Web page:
Bees are the new silkworms
Moths and butterflies, particularly silkworms, are well known producers of silk. And we all know spiders use it for their webs. But they are not the only invertebrates who make use of the strength and versatility of silk.
Tropical Landscapes Joint Venture
CSIRO and James Cook University have a strategic alliance known as the Tropical Landscapes Joint Venture (TLJV) to facilitate collaborative research between these two world-class organisations.
Canberra: Crace, ACT (Gungahlin Homestead)
The Gungahlin Homestead located at Crace in the Australian Capital Territory, is an historic site in the north of Canberra that now serves as one of the main sites for CSIRO Ecosystem Sciences.
Taking the guess-work out of choosing good wine
Enjoying a good wine is one of the pleasures of life and part of that enjoyment is its bouquet. Imagine, then, how important the ability to distinguish both the good and bad odours in wine is to winemakers.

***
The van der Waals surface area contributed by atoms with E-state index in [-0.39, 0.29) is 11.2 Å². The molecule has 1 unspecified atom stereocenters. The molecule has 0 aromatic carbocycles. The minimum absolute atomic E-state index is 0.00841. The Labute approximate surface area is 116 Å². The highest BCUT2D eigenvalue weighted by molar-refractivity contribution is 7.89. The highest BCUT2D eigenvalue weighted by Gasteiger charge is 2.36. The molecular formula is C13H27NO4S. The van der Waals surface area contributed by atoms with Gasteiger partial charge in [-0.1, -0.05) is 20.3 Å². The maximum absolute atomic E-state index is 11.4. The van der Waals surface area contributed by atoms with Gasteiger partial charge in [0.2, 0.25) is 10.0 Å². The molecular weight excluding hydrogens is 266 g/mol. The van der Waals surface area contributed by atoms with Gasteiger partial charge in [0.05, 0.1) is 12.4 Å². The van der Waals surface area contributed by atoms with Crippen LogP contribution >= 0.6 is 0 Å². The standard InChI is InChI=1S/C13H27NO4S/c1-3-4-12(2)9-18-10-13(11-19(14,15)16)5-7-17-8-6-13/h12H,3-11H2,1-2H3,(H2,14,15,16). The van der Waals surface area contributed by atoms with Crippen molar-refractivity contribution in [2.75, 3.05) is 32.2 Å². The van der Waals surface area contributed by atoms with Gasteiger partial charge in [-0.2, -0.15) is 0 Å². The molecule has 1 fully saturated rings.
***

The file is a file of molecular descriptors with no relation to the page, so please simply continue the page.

Sustainable urban infrastructure
CSIRO's urban infrastructure research skills and capabilities are focused on enhancing whole-of-life built environment performance while reducing our ecological footprint.
Understanding urban ecosystems
CSIRO researchers are quantifying at as fine a scale as necessary the dynamic ecological processes such as the movement of water and nutrients through urban ecosystems to see how these processes affect and are affected by structure as manifested by vegetation, both ‘natural’ and ‘synthetic’ and the complex interplay of vegetation with other biodiversity values.
Understanding forests and climate change
CSIRO’s understanding of the potential impacts of climate change on natural and planted forests is helping forestry and natural resource managers prepare for the future.
The bioeconomy is an emerging term for the sustainable production and conversion of biomass for a range of food, health, fibre and industrial products and energy.